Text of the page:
• Matt varnish (not essential but it does protect the finish. You can also use a wax, especially if you are going for a more distressed finish)

Step by step…

  1. Good preperation is absolutely key to getting a good finish. You’ll find that lots of older furniture will have layers of varish, polish or wax which you’ll need to rough up in order to get a good finish with the paint. Start off by giving the piece a good sand all over.
  2. Once you’ve sanded it, brush off the worst of the dust and then make up a sugar solution and give it a good wipe. This stuff is brilliant and picks up all the annoying little bits of sanded mess.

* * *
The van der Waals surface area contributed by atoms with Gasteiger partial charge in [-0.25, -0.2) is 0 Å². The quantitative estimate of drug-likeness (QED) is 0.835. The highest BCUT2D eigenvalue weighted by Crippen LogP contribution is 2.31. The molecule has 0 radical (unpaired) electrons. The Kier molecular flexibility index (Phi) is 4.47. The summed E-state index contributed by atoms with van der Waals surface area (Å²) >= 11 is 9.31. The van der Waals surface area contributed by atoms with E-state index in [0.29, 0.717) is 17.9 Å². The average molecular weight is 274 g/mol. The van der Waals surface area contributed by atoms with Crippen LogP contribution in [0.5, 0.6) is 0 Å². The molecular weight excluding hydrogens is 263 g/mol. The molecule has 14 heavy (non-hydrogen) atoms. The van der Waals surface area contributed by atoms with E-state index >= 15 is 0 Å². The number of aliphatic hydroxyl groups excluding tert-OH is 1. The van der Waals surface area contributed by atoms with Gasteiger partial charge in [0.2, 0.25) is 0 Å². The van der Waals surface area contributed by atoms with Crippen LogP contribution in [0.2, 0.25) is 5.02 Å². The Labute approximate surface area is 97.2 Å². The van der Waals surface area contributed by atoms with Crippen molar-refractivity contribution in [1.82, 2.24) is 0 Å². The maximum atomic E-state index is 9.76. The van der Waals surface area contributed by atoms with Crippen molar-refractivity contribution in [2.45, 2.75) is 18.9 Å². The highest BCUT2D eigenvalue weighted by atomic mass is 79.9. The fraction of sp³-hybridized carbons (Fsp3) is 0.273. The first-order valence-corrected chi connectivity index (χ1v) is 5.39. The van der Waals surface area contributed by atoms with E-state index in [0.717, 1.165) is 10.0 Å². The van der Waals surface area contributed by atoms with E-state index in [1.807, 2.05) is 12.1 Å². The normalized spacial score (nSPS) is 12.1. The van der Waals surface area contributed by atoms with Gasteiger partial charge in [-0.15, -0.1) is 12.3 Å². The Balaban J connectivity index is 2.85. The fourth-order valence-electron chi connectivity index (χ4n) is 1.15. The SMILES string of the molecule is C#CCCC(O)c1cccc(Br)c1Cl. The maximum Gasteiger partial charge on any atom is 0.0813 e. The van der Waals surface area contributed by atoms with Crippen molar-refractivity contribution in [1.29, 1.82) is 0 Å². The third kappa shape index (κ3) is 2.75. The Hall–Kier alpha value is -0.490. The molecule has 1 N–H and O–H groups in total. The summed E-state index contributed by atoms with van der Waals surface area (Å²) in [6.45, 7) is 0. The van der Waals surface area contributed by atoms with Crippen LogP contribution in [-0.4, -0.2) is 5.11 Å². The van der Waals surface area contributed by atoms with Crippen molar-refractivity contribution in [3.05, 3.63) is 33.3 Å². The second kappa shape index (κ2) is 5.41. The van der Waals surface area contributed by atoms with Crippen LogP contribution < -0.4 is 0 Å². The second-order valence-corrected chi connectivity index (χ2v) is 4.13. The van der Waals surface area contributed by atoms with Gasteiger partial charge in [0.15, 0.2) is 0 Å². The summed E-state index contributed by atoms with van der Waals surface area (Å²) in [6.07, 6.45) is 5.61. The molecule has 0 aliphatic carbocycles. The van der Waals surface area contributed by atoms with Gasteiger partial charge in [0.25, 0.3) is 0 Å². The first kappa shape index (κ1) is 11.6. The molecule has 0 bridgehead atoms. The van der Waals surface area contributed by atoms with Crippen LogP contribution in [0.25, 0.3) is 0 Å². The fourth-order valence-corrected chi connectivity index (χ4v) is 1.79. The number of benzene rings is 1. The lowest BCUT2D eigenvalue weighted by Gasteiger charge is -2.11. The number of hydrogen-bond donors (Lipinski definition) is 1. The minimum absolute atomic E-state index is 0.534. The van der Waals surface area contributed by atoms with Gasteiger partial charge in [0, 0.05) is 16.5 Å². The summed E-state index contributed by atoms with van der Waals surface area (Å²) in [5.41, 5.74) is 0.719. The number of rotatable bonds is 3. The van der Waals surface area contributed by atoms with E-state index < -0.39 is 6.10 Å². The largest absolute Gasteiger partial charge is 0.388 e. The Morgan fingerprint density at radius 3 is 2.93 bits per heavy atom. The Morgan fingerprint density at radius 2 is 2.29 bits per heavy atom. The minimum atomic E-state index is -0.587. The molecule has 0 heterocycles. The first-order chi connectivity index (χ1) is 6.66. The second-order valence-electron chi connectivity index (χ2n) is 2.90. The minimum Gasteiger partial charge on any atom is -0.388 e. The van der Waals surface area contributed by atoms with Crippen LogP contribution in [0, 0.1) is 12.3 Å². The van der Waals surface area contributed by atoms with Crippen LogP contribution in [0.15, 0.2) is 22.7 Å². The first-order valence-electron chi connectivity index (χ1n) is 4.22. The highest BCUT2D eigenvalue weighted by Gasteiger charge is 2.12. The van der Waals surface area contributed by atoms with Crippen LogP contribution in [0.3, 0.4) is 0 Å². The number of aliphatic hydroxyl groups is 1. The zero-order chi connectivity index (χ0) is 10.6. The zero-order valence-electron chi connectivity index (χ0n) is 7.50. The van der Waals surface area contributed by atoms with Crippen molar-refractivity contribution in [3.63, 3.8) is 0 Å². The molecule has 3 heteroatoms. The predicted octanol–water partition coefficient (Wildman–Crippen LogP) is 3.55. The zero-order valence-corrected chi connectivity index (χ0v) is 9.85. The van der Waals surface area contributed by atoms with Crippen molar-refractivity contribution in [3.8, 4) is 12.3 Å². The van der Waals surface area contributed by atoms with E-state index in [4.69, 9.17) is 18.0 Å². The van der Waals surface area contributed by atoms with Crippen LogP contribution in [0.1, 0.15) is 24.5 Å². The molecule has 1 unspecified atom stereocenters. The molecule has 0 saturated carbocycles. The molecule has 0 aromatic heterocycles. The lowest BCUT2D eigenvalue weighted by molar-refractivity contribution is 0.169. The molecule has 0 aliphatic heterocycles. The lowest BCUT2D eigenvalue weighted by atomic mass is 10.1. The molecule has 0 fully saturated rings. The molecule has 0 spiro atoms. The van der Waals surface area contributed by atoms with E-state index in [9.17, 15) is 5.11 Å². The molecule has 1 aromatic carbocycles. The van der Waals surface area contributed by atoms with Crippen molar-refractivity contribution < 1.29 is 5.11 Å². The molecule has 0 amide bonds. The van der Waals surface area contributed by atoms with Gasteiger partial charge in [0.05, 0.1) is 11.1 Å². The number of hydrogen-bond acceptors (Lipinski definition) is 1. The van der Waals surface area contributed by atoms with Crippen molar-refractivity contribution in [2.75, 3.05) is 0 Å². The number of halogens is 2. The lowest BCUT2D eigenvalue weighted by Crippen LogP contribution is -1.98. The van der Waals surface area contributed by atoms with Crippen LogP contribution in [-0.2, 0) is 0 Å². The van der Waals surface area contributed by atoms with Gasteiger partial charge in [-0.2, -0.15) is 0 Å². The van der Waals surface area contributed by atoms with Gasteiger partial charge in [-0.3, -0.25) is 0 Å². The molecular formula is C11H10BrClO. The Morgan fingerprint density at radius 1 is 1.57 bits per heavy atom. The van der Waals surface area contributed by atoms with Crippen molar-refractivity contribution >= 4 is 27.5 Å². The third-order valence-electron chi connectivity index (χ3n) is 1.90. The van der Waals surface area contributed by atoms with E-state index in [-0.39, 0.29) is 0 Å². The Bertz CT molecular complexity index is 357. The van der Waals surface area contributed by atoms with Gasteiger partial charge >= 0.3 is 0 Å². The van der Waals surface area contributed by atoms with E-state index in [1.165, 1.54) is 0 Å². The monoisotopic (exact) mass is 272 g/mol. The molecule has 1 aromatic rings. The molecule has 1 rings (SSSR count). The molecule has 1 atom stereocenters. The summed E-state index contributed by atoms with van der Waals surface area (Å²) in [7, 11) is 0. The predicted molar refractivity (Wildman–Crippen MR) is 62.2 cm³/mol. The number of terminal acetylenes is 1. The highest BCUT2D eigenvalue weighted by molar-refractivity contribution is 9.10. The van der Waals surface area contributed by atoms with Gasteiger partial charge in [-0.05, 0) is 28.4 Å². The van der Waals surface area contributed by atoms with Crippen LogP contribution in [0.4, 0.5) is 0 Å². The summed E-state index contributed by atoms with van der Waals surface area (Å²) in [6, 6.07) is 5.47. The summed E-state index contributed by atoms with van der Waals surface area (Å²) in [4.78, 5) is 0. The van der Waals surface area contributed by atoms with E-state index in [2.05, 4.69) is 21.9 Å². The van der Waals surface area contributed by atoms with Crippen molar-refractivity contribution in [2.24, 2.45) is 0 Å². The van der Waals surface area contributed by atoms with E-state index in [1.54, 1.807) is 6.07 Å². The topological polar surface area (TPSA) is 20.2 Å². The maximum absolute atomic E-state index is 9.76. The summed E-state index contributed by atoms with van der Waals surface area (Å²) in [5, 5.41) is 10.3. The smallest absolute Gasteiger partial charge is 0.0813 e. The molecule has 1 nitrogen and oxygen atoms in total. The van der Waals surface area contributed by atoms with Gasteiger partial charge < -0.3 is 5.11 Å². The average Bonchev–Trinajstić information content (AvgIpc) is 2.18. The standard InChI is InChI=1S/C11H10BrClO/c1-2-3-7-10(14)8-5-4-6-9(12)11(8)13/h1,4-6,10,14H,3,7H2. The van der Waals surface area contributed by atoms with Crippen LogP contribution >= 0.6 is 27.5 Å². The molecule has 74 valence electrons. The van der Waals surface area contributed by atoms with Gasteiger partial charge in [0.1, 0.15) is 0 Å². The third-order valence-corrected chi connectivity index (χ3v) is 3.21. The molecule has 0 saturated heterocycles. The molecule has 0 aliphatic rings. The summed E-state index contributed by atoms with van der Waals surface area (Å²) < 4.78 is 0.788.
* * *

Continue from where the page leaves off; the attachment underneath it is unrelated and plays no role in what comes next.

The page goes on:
3. A tip we’ve learnt as we’ve gone along is to make sure you tape up any edges you don’t want to paint. We’ve found that when painting furniture with doors, it’s best to leave the edges as it can affect how they open and close. Spend a bit of time properly masking taping edges and you’ll be glad in the long run!
  4. You’re ready to paint! Start by putting a coat of primer all over. Don’t forget the backs of legs and underneath. If you are painting a chair it’s a good idea to turn it upside down first and start there.DSC_0425
  5. Once the primer has dried, check it all over to make sure you don’t need to lightly sand again. If you do repeat step 2 again.
  6. Time to paint with your chosen colour. Most pieces will need two coats – allow enough time for drying in between and try not to be impatient. Try to keep your brush strokes going in the same direction.